A COW'S LIFE: The Surprising History of Cattle and How the Black Angus Came to Be Home on the Range

M. R. Montgomery, Author, Gerald Foster, Illustrator . Walker $25 (256p) ISBN 978-0-8027-1414-5

The adjective "bovine" gains unexpected overtones of dynamism and charisma in this poky but engaging treatise. Montgomery (The Way of the Trout , etc.) traces the evolution of domesticated cattle from the huge, fierce aurochs of prehistory, notes cows' contributions to the rise of civilization ("a more complex culture was able to emerge, when mankind was nourished... by the milk and meat of the cow"), compares the cow cultures of Britain and the United States and celebrates the 19th-century emergence of bovine perfection in the form of the Aberdeen-Angus breed. Beloved of Queen Victoria, these hardy, tasty beasts apparently have personalities—Angus cows, Montgomery says, can be "egotistical," "charming" and "insouciant"—and great breeding animals are remembered by name through the generations. Montgomery travels to his cousin's Montana cattle ranch to observe the animals' daily life, delving into their bloodlines, charting the intricacies of herd behavior and offering an intimate look at their sex lives. He pauses now and then to chew the cud over cow genetics, eye the shifting fashions of cattle shows and defend the beef industry against charges of unsafe and environmentally unsound practices. Montgomery ably conveys a wealth of cattle lore with a fine eye for the details of life and landscape. Agent, Richard McDonough. (Oct.)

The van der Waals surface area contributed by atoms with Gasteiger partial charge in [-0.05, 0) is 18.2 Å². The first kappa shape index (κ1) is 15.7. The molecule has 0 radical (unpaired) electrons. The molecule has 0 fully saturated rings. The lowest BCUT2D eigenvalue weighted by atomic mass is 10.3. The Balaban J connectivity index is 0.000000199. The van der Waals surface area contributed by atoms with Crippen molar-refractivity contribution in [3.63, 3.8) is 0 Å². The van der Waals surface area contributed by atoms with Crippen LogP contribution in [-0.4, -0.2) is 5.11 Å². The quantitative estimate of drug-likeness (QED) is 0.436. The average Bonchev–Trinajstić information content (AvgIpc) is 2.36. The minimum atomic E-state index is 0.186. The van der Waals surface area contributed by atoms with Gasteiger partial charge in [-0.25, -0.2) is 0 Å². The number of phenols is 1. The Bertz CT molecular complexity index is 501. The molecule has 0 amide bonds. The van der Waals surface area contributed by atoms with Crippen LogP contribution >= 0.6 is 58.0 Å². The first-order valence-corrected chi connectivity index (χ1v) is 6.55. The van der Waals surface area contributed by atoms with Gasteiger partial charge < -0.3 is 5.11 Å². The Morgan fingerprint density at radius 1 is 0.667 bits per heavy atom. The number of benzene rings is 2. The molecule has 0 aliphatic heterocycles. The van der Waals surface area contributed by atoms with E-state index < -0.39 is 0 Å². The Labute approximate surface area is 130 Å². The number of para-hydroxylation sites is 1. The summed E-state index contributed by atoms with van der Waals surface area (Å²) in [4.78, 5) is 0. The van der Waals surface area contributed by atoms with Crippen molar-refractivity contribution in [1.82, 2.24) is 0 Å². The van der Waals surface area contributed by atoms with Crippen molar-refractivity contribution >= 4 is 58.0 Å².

Reviewed on: 08/23/2004
Release date: 10/01/2004
Genre: Nonfiction
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